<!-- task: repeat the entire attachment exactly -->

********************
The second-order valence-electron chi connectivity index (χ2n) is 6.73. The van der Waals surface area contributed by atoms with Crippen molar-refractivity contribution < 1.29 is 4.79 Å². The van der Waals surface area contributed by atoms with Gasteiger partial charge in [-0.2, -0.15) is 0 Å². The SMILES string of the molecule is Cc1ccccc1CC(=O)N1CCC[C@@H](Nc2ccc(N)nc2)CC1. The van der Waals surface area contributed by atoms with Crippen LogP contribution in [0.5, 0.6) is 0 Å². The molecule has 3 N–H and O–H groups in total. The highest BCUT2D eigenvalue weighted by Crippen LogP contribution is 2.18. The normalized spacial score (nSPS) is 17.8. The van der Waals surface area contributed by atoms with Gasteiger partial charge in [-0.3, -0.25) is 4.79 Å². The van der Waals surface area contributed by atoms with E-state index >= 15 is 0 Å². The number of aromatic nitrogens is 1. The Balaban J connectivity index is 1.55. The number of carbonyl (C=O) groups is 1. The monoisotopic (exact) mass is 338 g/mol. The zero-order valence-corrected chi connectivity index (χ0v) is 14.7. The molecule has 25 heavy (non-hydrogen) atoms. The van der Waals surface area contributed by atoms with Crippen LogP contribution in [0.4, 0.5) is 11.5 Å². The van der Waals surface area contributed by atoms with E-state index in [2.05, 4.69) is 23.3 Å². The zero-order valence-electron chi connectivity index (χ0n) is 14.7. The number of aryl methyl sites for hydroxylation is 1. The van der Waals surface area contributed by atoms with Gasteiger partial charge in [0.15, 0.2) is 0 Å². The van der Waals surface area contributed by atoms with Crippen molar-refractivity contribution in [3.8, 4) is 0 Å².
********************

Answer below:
The second-order valence-electron chi connectivity index (χ2n) is 6.73. The van der Waals surface area contributed by atoms with Crippen molar-refractivity contribution < 1.29 is 4.79 Å². The van der Waals surface area contributed by atoms with Gasteiger partial charge in [-0.2, -0.15) is 0 Å². The SMILES string of the molecule is Cc1ccccc1CC(=O)N1CCC[C@@H](Nc2ccc(N)nc2)CC1. The van der Waals surface area contributed by atoms with Crippen LogP contribution in [0.5, 0.6) is 0 Å². The molecule has 3 N–H and O–H groups in total. The highest BCUT2D eigenvalue weighted by Crippen LogP contribution is 2.18. The normalized spacial score (nSPS) is 17.8. The van der Waals surface area contributed by atoms with Gasteiger partial charge in [-0.3, -0.25) is 4.79 Å². The van der Waals surface area contributed by atoms with E-state index >= 15 is 0 Å². The number of aromatic nitrogens is 1. The Balaban J connectivity index is 1.55. The number of carbonyl (C=O) groups is 1. The monoisotopic (exact) mass is 338 g/mol. The zero-order valence-corrected chi connectivity index (χ0v) is 14.7. The molecule has 25 heavy (non-hydrogen) atoms. The van der Waals surface area contributed by atoms with Crippen LogP contribution in [0.4, 0.5) is 11.5 Å². The van der Waals surface area contributed by atoms with E-state index in [2.05, 4.69) is 23.3 Å². The zero-order valence-electron chi connectivity index (χ0n) is 14.7. The number of aryl methyl sites for hydroxylation is 1. The van der Waals surface area contributed by atoms with Gasteiger partial charge in [0.15, 0.2) is 0 Å². The van der Waals surface area contributed by atoms with Crippen molar-refractivity contribution in [3.8, 4) is 0 Å².